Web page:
Lawrence mA

Embracing The Bilingual Workforce To Evolve Your Workplace

Jessica Andora Lawrence Community WorksThis month, we’ve been talking about workforce development and innovative ways to bridge the skills and labor gap that many businesses are facing. In fact, one local manufacturing company recently told participants at a listening session at the Federal Reserve Bank of Boston that they were experiencing such a stark skills gap in meeting their growing business demands, they sought out a partnership with a nearby prison to train and recruit employees. We are fortunate to have an expert on this topic in our own backyard – the Executive Director of Lawrence Community Works, a nonprofit community development corporation dedicated to the grassroots revitalization of the city of Lawrence and one of our Venture Fund winners. Jessica was part of a team of community organizers that spearheaded the organization’s rebirth in 1999, helping it grow to a $3 million organization with over 5,000 resident and stakeholder members, over $120 million invested in affordable housing, family asset building, and community organizing and development, and numerous awards for its work. We’re excited to share her expertise about evolving the workplace and growing your business by embracing the bilingual workforce.

In today’s tight labor market, many employers are struggling to find talent and take advantage of opportunities to grow.  But three progressive employers in the rising city of Lawrence – GemLine (promotional products), Cardinal Shoe (ballet shoes) and 99 Degrees Custom (advanced performance activewear) – are thriving in this changing world. These are not manufacturers of the past. Like many US makers, these companies compete through technology, mechanical innovation, and organizational culture. One of their secrets? Embrace the local workforce – even if that workforce doesn’t speak English.

Lawrence is a former mill city that has become the most heavily Latino city in New England.  These three companies recognized early that the immigrant workforce was bringing a strong work ethic and some critical skills to the table, if they could overcome the language barrier.  Backed by a robust existing culture of employee training and investment, they embraced a bilingual approach to operations. The result? Low turnover, high productivity, little difficulty recruiting, and ability to focus on competitiveness, innovation, and growth.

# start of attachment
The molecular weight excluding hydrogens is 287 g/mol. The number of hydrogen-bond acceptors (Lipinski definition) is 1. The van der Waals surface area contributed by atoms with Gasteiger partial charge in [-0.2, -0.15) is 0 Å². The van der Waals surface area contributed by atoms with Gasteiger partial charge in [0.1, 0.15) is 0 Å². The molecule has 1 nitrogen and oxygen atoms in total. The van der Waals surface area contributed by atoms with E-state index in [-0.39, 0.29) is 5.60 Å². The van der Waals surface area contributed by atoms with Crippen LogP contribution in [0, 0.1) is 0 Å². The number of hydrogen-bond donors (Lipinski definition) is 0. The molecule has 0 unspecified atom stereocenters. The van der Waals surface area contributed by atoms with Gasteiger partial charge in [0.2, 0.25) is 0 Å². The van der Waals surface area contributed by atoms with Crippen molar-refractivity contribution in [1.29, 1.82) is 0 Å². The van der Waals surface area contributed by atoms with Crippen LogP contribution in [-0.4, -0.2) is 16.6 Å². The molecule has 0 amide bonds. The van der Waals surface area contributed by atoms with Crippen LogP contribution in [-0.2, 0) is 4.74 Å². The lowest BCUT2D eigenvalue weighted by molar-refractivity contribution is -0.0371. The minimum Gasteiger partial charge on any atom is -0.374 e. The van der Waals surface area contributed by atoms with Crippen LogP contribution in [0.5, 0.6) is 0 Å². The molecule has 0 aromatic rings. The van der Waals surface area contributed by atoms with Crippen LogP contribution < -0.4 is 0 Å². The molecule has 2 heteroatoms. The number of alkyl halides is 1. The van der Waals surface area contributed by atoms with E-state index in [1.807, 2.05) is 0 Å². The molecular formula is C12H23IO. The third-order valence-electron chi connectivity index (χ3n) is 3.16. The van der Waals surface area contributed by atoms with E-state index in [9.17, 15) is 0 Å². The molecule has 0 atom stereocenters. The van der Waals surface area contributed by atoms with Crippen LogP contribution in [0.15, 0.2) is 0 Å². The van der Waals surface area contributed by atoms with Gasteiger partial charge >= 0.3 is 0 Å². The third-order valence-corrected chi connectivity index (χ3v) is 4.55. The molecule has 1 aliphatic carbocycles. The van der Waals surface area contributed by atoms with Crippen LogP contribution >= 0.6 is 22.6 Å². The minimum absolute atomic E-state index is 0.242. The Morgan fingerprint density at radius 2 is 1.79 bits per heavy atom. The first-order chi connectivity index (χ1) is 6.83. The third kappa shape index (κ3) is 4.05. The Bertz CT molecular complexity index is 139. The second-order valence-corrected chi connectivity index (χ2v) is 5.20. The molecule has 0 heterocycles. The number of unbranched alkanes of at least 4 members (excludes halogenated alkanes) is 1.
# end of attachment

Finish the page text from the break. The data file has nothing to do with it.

99 Degrees CEO and founder Brenna Nan Schneider has these tips to offer manufacturers contemplating a competitive shift to bilinguality: 

  • Hire bilingual management, including an HR manager, coordinator or assistant who can translate and communicate with frontline workers
  • Ensure that training information, your orientation, onboarding materials, and handbook are translated
  • Use apps and online translation tools when communicating across languages
  • Create visual aids to help communicate standard operating procedures, expectations, and routine tasks
  • Post information, including company values, in all languages so everyone feels welcome
  • Prepare to manage cultural differences and misunderstandings so they can be resolved, people feel understood, and teams are built across languages.

Catalyzed by investment from the United Way Venture Fund, local nonprofit and public sector partners are working with these employers to extract lessons and strategies that can benefit other employers – and workers – across the region.  It’s a “demand-side” approach that can greatly amplify the effect of “supply-side” training interventions by shifting practice at employers themselves – impacting hundreds of current and future job opportunities. Now that’s economic development!

Venture Fund Partners: Lawrence CommunityWorks, Merrimack Valley Workforce Investment Board, Northeast Advanced Manufacturing Consortium, Marathon Manufacturing, Lawrence Partnership, Greater Lawrence Technical School.